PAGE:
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Full Digital intelligent controllers for Pressure welding Machines

Intelligent Microcomputer Spot Welding Machine Controllers

Resistance Spot Welding (RSW) Power Supplies

There are closed loop and open loop welding machines.

Closed loop welders use sensors to measure the current and voltage during the weld so the controller can automatically adjust during the weld the current and voltage to reach the optimal set values. 
Open loop welders have no sensors for adjusting the current and the voltage during the weld - you just get what you get.

The Benefits of Closed-loop Control for the Resistance Welding Process

Closed Loop Resistance Welding

Closed-loop power supplies offer many benefits to the resistance welding process. The ability to accurately control weld energy is a key factor in overcoming the problems associated with the rapid changes in resistance during the weld. Small parts, which require shorter welding times, benefit from constant heating and feedback mode options. Weld monitoring features and process tools facilitate the implementation of successful process control programs, which are designed to meet demanding production and quality requirements. For resistance welding, closed-loop is clearly the technology of choice today and in the future.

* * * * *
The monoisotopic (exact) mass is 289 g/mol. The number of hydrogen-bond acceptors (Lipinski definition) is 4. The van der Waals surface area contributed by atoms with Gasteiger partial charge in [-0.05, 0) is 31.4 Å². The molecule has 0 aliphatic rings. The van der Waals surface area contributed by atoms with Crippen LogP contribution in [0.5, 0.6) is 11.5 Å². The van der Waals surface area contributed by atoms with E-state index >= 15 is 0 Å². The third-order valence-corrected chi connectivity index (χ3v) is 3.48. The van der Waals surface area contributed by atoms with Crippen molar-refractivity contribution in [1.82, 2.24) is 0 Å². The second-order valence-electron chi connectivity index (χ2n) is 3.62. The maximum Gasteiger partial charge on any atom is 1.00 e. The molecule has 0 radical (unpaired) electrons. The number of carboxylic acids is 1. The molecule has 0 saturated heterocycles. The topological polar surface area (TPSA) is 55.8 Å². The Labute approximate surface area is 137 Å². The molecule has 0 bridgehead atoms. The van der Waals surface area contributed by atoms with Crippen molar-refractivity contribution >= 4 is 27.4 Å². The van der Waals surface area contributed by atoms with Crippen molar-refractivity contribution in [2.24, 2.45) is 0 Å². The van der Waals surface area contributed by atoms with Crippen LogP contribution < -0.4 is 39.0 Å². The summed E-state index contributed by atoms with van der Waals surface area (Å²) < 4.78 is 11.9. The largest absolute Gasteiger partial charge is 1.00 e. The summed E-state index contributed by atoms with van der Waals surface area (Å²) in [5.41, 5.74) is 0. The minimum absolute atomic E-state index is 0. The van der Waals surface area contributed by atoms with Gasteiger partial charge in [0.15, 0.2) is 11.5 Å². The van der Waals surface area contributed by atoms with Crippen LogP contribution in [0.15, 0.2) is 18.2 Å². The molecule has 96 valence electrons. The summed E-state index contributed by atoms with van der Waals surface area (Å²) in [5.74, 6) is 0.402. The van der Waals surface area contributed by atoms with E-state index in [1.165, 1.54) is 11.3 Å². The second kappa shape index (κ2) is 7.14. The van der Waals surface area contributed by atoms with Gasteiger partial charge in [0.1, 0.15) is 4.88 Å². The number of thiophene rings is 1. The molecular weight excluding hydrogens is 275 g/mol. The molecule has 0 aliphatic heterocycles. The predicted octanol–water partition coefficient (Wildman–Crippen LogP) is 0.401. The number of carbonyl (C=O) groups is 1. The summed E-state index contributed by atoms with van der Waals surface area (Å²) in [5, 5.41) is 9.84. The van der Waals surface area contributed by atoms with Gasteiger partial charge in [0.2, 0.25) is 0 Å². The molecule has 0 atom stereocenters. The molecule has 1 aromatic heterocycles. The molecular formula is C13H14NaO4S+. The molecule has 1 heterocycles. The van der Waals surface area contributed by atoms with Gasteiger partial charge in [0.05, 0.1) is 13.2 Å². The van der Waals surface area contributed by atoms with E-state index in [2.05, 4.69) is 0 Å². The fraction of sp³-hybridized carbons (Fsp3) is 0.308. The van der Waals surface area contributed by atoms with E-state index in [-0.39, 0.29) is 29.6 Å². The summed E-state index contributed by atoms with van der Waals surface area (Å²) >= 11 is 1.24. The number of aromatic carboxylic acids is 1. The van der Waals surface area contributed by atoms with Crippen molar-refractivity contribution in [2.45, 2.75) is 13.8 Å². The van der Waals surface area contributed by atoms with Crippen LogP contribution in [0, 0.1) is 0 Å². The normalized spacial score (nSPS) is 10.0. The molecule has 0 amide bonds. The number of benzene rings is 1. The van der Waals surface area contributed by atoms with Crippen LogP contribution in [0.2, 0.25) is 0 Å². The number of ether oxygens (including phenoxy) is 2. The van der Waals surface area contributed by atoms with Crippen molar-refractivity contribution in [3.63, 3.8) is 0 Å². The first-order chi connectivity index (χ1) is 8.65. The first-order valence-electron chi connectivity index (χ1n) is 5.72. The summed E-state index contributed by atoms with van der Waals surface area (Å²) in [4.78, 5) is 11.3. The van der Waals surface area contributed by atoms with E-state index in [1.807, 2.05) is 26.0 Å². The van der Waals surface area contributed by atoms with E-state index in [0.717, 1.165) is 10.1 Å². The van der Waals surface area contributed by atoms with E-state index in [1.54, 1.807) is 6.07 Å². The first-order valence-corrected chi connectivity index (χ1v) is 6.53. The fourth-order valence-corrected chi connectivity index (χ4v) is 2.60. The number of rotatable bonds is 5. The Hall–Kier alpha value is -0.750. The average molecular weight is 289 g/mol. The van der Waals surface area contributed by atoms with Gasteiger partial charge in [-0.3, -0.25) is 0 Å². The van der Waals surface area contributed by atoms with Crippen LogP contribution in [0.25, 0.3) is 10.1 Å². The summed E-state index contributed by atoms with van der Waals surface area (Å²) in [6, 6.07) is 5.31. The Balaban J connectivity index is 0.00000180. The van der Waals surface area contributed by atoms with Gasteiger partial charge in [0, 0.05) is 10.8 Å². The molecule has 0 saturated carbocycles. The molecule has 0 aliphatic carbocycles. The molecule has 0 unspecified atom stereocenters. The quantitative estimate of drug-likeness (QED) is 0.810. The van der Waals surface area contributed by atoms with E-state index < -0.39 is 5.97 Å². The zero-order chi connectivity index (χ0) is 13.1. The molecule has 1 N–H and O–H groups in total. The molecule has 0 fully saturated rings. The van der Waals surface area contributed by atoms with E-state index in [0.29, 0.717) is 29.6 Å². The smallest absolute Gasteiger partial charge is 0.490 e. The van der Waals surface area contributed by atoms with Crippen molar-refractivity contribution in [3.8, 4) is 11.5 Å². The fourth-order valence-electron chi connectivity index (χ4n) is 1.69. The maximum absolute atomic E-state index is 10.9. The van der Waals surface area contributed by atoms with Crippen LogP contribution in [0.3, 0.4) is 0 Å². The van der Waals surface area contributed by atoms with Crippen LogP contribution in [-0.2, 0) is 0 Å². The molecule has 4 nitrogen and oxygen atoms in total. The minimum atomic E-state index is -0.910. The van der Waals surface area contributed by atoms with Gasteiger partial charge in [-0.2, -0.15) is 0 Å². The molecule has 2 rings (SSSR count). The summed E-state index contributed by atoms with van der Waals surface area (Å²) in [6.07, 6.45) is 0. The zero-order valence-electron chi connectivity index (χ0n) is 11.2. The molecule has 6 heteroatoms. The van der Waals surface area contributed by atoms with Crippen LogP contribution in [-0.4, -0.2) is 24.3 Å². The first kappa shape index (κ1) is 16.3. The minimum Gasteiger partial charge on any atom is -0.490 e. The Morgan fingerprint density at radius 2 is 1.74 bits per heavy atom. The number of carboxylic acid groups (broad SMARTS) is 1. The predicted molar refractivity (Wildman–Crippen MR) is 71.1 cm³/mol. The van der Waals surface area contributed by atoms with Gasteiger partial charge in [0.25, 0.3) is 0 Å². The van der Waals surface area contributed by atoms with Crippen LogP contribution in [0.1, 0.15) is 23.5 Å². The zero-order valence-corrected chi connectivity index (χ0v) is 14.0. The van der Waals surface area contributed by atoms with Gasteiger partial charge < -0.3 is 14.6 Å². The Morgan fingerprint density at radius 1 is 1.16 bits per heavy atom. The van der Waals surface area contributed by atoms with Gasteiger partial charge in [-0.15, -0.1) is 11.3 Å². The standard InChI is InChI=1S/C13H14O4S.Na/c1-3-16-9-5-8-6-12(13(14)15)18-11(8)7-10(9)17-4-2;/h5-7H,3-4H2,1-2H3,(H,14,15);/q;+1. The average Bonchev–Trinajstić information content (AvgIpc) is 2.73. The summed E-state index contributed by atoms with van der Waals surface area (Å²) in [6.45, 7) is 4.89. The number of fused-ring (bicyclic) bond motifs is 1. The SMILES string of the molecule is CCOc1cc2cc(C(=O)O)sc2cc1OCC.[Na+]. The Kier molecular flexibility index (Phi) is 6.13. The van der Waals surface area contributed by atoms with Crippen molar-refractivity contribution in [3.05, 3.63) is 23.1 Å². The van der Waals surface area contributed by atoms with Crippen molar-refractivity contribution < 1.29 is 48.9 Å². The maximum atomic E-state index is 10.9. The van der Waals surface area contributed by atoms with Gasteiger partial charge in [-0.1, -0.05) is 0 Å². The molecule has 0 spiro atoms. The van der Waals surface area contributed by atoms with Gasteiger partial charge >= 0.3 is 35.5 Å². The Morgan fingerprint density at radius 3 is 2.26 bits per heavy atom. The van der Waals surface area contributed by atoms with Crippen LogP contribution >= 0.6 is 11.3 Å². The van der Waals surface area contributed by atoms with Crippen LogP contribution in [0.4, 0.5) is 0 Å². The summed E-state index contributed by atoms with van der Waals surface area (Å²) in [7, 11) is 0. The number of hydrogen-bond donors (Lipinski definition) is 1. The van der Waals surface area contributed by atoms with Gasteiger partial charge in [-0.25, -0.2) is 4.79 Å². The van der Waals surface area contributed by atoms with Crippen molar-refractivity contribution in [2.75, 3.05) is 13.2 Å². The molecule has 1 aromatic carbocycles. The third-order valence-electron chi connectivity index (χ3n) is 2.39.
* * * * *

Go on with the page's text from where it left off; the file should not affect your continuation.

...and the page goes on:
Closed-loop resistance welding power supplies use current and voltage feedback sensors to control the energy delivered to the parts. 

Closed-loop technologies provide many benefits for the resistance welding process including: 

Controlled Heating Rates

Feedback Mode Options

Repeatable Weld Heat

Weld Monitoring Capabilities

Process Tools

Continuous Heating


AC, DC, CD or HF: Which Spot Welding Power Supply Should I Use?


Capacitor Discharge (CD) and Direct Energy (AC)